The complete set of lipids in an organism or a cell along with its interactions with other molecules, such as other lipids, proteins, and metabolites constitutes the lipidome. Lipidomics is the comprehensive and quantitative study of the lipidome. It involves identification and quantitation of thousands of biological pathways involving lipids and their interactions.
Structure of a fat cell. 3D rendering. Fat cells contain a large lipid droplet (yellow), a nucleus (red) and cell organelles located in the periphery. Image Credit: Juan Gaertner / Shutterstock
Mass Spectrometry and Lipidomics
The concept of the lipidome was introduced in the scientific literature in 2001. Mass spectrometry has become the principle technique for lipidomics. Electrospray ionization (ESI) mass spectrometry and matrix-assisted laser desorption/ionization (MALDI) mass spectrometry are two methods that work well with lipids. They volatilize high mass compounds like intact lipids so that they can be further analyzed. There are three types of lipidomics studies commonly carried out using mass spectrometry.
Global Lipidomic Analysis
Global lipidomic analysis involves the identification and quantification of hundreds to thousands of lipid species.
High Throughput Analysis
High throughput analysis is achieved using various shotgun-style lipidomics platforms.
Targeted Lipidomics Analysis
Targeted lipidomics analysis is the identification of one or few lipids of interest. In novel lipid discovery, liquid chromatography is coupled with mass spectrometry to find new classes of lipids and related molecular species.
MALDI-based mass spectrometry can also be coupled with thin-layer chromatography for imaging lipids from tissue slides. With ESI MS, phospholipids can be identified. Phospholipids are more sensitive to oxidation, light, and enzyme breakdown. The use of ESI to ionize phospholipids by metal ion adduction produces unique fragmentation patterns that enable analysis.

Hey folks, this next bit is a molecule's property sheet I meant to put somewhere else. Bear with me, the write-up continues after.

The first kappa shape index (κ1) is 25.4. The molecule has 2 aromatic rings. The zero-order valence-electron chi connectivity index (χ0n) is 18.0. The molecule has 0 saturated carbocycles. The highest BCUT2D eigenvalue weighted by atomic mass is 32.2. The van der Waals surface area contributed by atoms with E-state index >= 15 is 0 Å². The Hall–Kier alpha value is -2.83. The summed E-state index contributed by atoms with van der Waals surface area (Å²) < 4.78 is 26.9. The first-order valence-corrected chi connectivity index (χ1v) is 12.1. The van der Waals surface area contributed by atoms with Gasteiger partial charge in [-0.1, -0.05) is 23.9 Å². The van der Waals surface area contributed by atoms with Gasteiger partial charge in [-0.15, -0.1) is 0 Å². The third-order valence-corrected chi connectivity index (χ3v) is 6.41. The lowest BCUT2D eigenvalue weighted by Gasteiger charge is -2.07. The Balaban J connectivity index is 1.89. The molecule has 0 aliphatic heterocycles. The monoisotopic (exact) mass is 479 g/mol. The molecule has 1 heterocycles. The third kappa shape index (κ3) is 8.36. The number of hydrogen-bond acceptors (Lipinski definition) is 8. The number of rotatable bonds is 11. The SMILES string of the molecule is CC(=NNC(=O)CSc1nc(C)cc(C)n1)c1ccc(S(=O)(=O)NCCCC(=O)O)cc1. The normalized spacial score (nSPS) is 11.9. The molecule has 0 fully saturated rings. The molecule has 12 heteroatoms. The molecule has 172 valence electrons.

Other Methods for Lipidomics Studies
Other methods that have been used in lipidomics studies include the polymerase chain reaction (PCR), DNA microarrays, in vivo expression technology (IVET), signature-tagged mutagenesis (STM), and differential fluorescence induction (DFI).
Lipidomics and Disease
Capturing and comparing lipid profiles between two physiologically linked conditions can identify pathways of lipid metabolism that allows development of diagnostic methods.
Lipids play a role in some several chronic diseases, including diabetes and heart disease. Dyslipidemia is a major feature of those illnesses. Cholesterol and triglycerides are two types of lipids that are widely used as biomarkers for predicting disease risk. Lipidomics has the potential to provide many more lipid species that could be used as biomarkers for chronic diseases including cardiovascular disease and neurological disorders like bipolar disorder, schizophrenia, and Alzheimer’s disease.
Many diseases are by changes in lipid interactions. For example, aggregates of β-amyloid are promoted by interaction with ganglioside; molecules made of glycosphingolipid, sialic acids, and synucleins (which are associated with Parkinson’s disease) bind to fatty acids and other lipids.
There are several challenges associated with lipidomics studies. First, the high volume of information requires large databases linked to analytical and bioinformatics platforms that can generate lipid profile data and analyzing it. Second, the diversity of lipids across different cell types and organisms make it unlikely that lipidomic data can be contained in a single database. Mechanisms are needed to interrogate different databases. Last, lipid databases currently lack the level of detail provided by the latest LC/MS-based approaches.